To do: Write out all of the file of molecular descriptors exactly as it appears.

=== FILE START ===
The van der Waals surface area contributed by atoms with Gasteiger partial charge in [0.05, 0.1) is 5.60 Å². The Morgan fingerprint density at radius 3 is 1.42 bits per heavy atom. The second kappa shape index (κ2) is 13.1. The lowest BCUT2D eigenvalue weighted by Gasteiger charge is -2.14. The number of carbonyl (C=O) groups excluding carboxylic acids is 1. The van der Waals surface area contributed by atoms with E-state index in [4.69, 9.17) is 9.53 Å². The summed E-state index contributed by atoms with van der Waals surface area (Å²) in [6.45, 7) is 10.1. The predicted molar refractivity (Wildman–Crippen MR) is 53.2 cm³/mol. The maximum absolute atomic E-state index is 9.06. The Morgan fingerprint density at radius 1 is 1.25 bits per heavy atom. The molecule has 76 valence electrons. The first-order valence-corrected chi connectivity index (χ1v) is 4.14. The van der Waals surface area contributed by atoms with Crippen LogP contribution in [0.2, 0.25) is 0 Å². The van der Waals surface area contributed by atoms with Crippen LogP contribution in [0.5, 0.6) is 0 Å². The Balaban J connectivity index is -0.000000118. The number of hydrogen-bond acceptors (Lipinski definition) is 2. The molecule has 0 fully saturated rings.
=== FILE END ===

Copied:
The van der Waals surface area contributed by atoms with Gasteiger partial charge in [0.05, 0.1) is 5.60 Å². The Morgan fingerprint density at radius 3 is 1.42 bits per heavy atom. The second kappa shape index (κ2) is 13.1. The lowest BCUT2D eigenvalue weighted by Gasteiger charge is -2.14. The number of carbonyl (C=O) groups excluding carboxylic acids is 1. The van der Waals surface area contributed by atoms with E-state index in [4.69, 9.17) is 9.53 Å². The summed E-state index contributed by atoms with van der Waals surface area (Å²) in [6.45, 7) is 10.1. The predicted molar refractivity (Wildman–Crippen MR) is 53.2 cm³/mol. The maximum absolute atomic E-state index is 9.06. The Morgan fingerprint density at radius 1 is 1.25 bits per heavy atom. The molecule has 76 valence electrons. The first-order valence-corrected chi connectivity index (χ1v) is 4.14. The van der Waals surface area contributed by atoms with Crippen LogP contribution in [0.2, 0.25) is 0 Å². The van der Waals surface area contributed by atoms with Crippen LogP contribution in [0.5, 0.6) is 0 Å². The Balaban J connectivity index is -0.000000118. The number of hydrogen-bond acceptors (Lipinski definition) is 2. The molecule has 0 fully saturated rings.